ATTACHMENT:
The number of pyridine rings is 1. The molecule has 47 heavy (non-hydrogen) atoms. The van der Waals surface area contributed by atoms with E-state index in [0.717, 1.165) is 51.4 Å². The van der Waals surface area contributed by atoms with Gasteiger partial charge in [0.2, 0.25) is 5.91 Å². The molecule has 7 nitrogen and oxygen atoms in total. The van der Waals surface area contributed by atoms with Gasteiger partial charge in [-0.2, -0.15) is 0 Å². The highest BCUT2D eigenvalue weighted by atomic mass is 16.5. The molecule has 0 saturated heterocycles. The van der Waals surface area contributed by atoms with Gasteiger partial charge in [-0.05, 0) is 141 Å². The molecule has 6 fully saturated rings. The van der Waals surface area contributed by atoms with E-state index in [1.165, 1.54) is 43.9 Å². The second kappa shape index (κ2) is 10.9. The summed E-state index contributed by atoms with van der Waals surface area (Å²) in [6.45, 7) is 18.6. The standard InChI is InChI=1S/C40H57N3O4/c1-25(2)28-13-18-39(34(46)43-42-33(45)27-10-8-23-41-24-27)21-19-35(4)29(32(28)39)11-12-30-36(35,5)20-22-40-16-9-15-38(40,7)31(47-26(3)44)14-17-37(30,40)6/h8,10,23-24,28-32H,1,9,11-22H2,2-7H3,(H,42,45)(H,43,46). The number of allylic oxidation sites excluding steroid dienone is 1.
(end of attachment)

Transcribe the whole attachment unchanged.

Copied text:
The number of pyridine rings is 1. The molecule has 47 heavy (non-hydrogen) atoms. The van der Waals surface area contributed by atoms with E-state index in [0.717, 1.165) is 51.4 Å². The van der Waals surface area contributed by atoms with Gasteiger partial charge in [0.2, 0.25) is 5.91 Å². The molecule has 7 nitrogen and oxygen atoms in total. The van der Waals surface area contributed by atoms with Gasteiger partial charge in [-0.2, -0.15) is 0 Å². The highest BCUT2D eigenvalue weighted by atomic mass is 16.5. The molecule has 0 saturated heterocycles. The van der Waals surface area contributed by atoms with Gasteiger partial charge in [-0.05, 0) is 141 Å². The molecule has 6 fully saturated rings. The van der Waals surface area contributed by atoms with E-state index in [1.165, 1.54) is 43.9 Å². The second kappa shape index (κ2) is 10.9. The summed E-state index contributed by atoms with van der Waals surface area (Å²) in [6.45, 7) is 18.6. The standard InChI is InChI=1S/C40H57N3O4/c1-25(2)28-13-18-39(34(46)43-42-33(45)27-10-8-23-41-24-27)21-19-35(4)29(32(28)39)11-12-30-36(35,5)20-22-40-16-9-15-38(40,7)31(47-26(3)44)14-17-37(30,40)6/h8,10,23-24,28-32H,1,9,11-22H2,2-7H3,(H,42,45)(H,43,46). The number of allylic oxidation sites excluding steroid dienone is 1.